13 February 2014
The New York Times broke the story in late 2012. There are zombie bees. Discovered in California in 2008 by John Hafernik, a professor of biology at San Francisco State University, zombie bees keep spreading.
Of course, if zombie bees were going to “appear” somewhere, I wasn’t surprised that it turned out to be California. Then, they were reported in Washington state. Why not Oregon? Actually, they had spread stealthily into Oregon with reports only surfacing well after the “zom-bees” (I couldn’t resist) were an established fact to the north, in Washington state.
But the next appearance puzzled me. North Dakota seemed like the last place I’d expect to meet a zombie, but that was the next state in which the “zom-bees” appeared. The zombie horror genre had conditioned me to imagine brain-eating zombies in California. And the “real” zombie lore might suggest Louisiana. But North Dakota just doesn’t have the “feel” of a hotspot for zombie anything. But the “zom-bees” can fly where they will. If, as “zom-bees,” they still have a “will.”
And their latest flight has taken them from South Dakota to Burlington, Vermont. There, amateur beekeeper Anthony Cantrell began finding dead bees near his home. One can only imagine his “horror” when he discovered a close match between the behavior of his dying bees and a description on ZomBeeWatch.org, the website belonging Hafernik and his colleagues. Dr. Van Helsing, er, ah, I mean, Professor Hafernik soon arrived to investigate and confirm that, indeed, Cantrell’s bees had been zombified!
The bee version of a zombie needs its own description. They aren’t really much like the brain-eating zombies created by Hollywood. And, then, there are the “real” zombies. At least, the real belief in zombies that goes with a belief in Voodoo. But neither the “zombies” of Hollywood or Voodoo exactly match our zombie bees. Still, when you hear how zombie bees behave, you’ll understand why “zombie” was picked as the best way to describe the fate of these poor insects.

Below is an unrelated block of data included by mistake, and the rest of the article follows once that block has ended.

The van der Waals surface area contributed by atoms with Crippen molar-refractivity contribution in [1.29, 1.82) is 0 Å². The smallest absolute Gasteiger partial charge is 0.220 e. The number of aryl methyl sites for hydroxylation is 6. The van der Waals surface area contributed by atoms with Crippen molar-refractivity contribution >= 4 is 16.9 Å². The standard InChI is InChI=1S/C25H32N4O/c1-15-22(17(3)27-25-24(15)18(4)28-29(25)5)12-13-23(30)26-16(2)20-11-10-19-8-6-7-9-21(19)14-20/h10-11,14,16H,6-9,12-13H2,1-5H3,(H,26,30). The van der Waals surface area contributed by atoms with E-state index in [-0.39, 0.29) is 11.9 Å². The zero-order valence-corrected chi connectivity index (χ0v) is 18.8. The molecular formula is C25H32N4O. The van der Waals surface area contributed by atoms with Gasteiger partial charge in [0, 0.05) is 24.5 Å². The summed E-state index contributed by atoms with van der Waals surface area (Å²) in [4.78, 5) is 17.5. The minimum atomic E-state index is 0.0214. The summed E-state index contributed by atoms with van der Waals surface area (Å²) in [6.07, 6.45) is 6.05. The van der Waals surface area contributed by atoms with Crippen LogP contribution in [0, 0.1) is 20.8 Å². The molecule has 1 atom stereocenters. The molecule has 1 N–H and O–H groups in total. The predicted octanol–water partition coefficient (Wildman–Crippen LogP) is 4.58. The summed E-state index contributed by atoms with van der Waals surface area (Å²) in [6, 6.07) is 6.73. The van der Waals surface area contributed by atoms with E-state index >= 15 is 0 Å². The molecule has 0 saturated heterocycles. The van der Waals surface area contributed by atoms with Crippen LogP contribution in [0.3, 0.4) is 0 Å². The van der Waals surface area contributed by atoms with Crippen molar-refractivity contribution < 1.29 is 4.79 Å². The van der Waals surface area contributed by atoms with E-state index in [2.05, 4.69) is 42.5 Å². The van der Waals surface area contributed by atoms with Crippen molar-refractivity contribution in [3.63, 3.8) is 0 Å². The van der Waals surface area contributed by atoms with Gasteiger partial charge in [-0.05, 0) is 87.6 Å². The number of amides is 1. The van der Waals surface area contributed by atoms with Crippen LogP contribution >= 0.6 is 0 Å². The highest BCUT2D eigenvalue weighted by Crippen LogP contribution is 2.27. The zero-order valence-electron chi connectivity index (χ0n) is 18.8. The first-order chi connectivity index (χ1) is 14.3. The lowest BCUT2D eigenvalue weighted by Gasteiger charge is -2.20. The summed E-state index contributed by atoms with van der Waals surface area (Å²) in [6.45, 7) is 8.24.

The zombie bee falls victim to a parasitic fly, apocephalus borealis. The fly lays its eggs physically inside the bee’s body. Then, the eggs actually affect the bee’s behavior. However, the eggs and larvae of the apocephalus borealis fly control the bee’s “mind,” only briefly, before causing its death.
Under the influence of the developing fly larvae, the honeybee abandons its exclusively daytime routine and does something a bee doesn’t do — flies at night. Just before, and during, this “last flight” into the night, (what Hafernik calls “”the flight of the living dead,'”) the bee begins to move erratically. It ends its last flight in death. Only then, do the fly larvae eat their way out of the dead bee to continue their growth to maturity.
Cantrell reported that, at a recent meeting of the Vermont Beekeepers Association, Steve Parise, an agriculture production specialist with the Vermont Agency of Agriculture, Food and Markets, discussed the threat posed by zombie bees. Vermont’s Agency of Agriculture is considering trapping bees to investigate the zombie bee threat.
The culprit fly was originally discovered in the 1920s, in Maine. Since that time, it has spread across the United States. It was a known parasite of bumblebees and yellow jacket hornets — but it left honeybees alone. At least, it did until 2008, when the fly changed. Now, it’s a honeybee parasite. Not only do the fly’s eggs and larvae feed off the honeybee, they turn the victim into a zombie.